Julia Nascimben, from Needham, MA, is a Biology major and avid Boston sports fan. During her junior year of high school, she traveled to the Dominican Republic with a group of orthopedic specialists—a trip that inspired her to write A Dash of Salt. The essay is a narrative of her experience there and its impacts on her personal life.

About the assignment Julia says: This essay was the final assignment of my Freshman Writing Seminar in Spring 2016. Professor Stephen Shane gave us a fairly open-ended prompt, and encouraged us to explore the use of multimedia. The first draft basically just told the story. I met with Professor Shane a couple of times during the revision process and he suggested that I include some backstory as well, which is why the final piece includes flashbacks from high school interwoven with scenes in the DR. As a final touch, I added a few photographs from the trip, concluding with a letter written by one of the patients (translated). I felt that this would help to create a better-rounded picture for readers.

I think that the biggest challenge in writing this essay was avoiding the cliché of a life-changing service trip. While at its most basic level it was “just another volunteer trip,” my experience had an impact that stretched far beyond personal satisfaction and reached inspiration, dedication, and motivation. Professor Shane encouraged me to let my own personality shine through the words written on paper. I played with italics and ellipses, and included actual quotations in both Spanish and English. By doing this, I hoped that readers would hear the most accurate version of my voice as possible, even if they had not met me. I was very satisfied with the final product, and was honored when I found out it was chosen for a Dever Award.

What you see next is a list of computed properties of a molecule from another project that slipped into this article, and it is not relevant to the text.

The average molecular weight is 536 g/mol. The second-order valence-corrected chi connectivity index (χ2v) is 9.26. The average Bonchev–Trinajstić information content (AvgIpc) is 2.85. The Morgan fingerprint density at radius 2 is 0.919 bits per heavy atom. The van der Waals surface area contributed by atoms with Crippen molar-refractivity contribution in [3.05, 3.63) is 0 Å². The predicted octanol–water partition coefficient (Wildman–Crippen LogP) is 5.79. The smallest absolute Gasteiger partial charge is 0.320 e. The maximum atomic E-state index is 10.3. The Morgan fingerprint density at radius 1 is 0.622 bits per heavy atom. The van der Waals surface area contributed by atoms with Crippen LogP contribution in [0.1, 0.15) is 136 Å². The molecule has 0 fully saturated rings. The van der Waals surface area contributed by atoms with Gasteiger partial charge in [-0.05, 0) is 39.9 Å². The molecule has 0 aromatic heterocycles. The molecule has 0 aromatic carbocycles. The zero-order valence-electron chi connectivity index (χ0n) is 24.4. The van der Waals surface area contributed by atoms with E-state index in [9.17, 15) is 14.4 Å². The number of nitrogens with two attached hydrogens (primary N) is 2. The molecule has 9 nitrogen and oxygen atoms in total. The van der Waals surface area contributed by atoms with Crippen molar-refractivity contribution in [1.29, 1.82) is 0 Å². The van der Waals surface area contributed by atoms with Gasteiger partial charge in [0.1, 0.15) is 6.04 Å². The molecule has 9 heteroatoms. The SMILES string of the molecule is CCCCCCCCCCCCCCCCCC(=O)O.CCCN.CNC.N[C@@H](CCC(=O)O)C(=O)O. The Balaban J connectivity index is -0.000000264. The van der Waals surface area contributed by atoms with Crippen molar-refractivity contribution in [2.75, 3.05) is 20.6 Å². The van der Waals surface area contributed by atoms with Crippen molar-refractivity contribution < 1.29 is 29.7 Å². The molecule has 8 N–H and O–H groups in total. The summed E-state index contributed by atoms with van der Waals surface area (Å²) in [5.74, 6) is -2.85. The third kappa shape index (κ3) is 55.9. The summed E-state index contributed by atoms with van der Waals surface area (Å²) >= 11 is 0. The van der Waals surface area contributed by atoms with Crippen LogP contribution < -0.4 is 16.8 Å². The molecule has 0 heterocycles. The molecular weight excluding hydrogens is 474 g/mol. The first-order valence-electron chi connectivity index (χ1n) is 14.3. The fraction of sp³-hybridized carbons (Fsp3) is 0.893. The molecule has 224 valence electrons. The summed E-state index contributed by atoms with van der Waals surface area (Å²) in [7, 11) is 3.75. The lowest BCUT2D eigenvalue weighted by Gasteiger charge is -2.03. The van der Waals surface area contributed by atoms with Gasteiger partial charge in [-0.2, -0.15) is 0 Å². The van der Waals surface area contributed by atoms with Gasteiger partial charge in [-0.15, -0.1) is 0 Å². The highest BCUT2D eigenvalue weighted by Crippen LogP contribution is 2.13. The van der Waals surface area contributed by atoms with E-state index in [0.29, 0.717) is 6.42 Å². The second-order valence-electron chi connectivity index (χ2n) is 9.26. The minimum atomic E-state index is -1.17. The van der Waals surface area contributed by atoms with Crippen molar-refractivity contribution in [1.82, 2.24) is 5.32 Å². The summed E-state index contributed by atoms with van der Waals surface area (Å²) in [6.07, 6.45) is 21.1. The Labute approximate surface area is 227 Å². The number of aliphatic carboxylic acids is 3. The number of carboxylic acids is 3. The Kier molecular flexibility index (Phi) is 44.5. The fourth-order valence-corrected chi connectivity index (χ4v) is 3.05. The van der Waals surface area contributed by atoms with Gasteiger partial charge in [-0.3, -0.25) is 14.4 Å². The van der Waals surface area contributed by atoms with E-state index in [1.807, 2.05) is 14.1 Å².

Jiawei Peng, nicknamed Piapia, is from Beijing, China. She loves reading, writing, and is thinking of declaring an English major. Jiawei’s essay—a response to an assignment that called for personal reflection on an object that relates to one’s homeland—won the English Language Learner Essay Award this year.

About the assignment Jiawei says: I decided to write about my Maoku during a stage of homesickness, which hit a month after my arrival in the U.S. As the initial excitement wore off, I began to notice an isolation, both physical and mental, from my mother culture. This essay is both a tribute to a past that I can only relive in words and a solution to my sorrowful nostalgia.

Hannah Petry, from Chicago, Illinois, is a Biology major interested in public health. Her favorite hobbies include running and swimming, and she plans to spend the summer lifeguarding by day and working as a hostess at her favorite restaurant by night.

About the assignment Hannah says: This assignment was a research paper on discrimination in the housing market. When writing this essay, one of the greatest challenges I faced was finding someone to interview. Fortunately, I had the pleasure of connecting with Richard Koenig, the Executive Director of the Housing Opportunities Development Corporation (HODC) in Chicago. My interview with Koenig helped strengthen my argument by adding an authoritative perspective on affordable housing.

Austin Pilgrim, from Old Lyme, CT, is currently a Finance and Math major. He wrote this essay in response to a prompt to explore the significance of storytelling and its effect on what the reader believes to be true.